The Fuhua Co. MOUs proposed lease of one million hectares of land will effectively disenfranchise farmers and farmworkers working these lands; on the unlikely possibility that there are no such farmers / farmworkers present in these areas, it still behooves CARP implementers to distribute the lands to farmers and farmworkers that were not accommodated in the respective landholdings (due to land availability limitations) or to qualified ARBs who were unduly dislocated from their areas or because of undue land conversions, CARP exemption, or CLOA/ EP cancellations.A summary of RP-PRC deals on agriculture can be found on Newsbreak.
Given that 1/3 of our total labour force are still employed in agriculture sector, and there aren't industries to absorb their displacement, their choices aren't very many.
Tariff reduction cause agriculture output to contract while industry and services output expand...Both industry and service sector appears to benefit from resource reallocation as a result of tariff reduction. The former absorbs unskilled laborer (production worker previously working in agriculture) displaced in agriculture. While the latter experience an increase in return to capital.So, what are farmers left to do other than take up arms and join insurgents? Twiddle their thumbs? Train to be call centre agents? Oh, hang on, lets export all 13,000,000 of them! But then, who's going to grow our food?
However, the absorption capacity of the manufacturing sector to accommodate workers displaced in agriculture has been minimal. This is because of the inherent manufacturing production structure in the country, which utilizes minimal value added. Thus, in spite of the increase in proportion of household income coming from unskilled production wages, limited increase in income level has been gained. The impact of this is troublesome for rural households trying to move out of agriculture. The rigid labor absorption capacity of manufacturing may generate poverty ramifications especially for rural households who are only endowed with unskilled production skills.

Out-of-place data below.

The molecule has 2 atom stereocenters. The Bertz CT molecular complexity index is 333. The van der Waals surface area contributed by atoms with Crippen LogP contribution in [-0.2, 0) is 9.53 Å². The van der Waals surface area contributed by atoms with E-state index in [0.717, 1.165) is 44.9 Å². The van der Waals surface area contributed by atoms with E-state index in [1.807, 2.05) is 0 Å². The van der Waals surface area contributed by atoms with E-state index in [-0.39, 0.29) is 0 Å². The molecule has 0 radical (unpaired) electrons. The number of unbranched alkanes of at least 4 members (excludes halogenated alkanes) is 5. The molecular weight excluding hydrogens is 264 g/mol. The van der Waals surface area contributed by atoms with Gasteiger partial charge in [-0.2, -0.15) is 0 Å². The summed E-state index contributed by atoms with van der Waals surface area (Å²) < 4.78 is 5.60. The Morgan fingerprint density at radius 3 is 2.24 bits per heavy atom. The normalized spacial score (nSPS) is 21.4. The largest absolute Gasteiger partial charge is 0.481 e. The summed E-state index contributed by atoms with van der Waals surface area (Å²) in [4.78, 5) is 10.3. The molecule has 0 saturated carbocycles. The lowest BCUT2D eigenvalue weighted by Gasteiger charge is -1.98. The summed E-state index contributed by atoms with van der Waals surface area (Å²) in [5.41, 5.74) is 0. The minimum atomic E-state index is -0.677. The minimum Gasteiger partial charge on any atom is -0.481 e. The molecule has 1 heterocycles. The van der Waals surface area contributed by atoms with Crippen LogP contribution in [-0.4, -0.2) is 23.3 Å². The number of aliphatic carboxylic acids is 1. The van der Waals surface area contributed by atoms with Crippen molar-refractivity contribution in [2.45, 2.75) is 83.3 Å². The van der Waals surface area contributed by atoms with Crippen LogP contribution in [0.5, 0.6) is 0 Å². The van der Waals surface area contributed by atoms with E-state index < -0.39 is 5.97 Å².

The ASEAN-China Free Trade Area will kick into full gear in two years. Here's an article assessing the opportunities and costs of the ACFTA. Its not freely downloadable, but I have it. If you're interested, leave your address and I can email it to you.
ASEAN should not focus in competing with China on the basis of costs, but should focus on improving product and service quality, efficiency and reliability. They should try to move up to higher-value products and develop their own specialities and niches by improving the skills of their human resources and level of technology.
ASEAN countries should look for ways of complementing with China, rather than competing with China. There are areas where China has a comparative disadvantage, particularly in agricultural products, intermediate capital goods, mineral products and services.
To get a preferential entry for these particular products and services in the Chinese market under the ASEAN-China FTA should help the ASEAN countries to compete with other more advanced countries which have been supplying these goods and services in China. However, the ASEAN countries at the same time must ‘set their houses in order’ to have the ability to respond to the preferential access-induced economic opportunities in the Chinese market
I don't see why we can't just grow food on our own terms and then export to China. Will someone explain this to me?!? Oh, wait I know. Because agricultural revolution has yet to happen in this country.
Hala sige. Matira matibay.
On Global Food Fights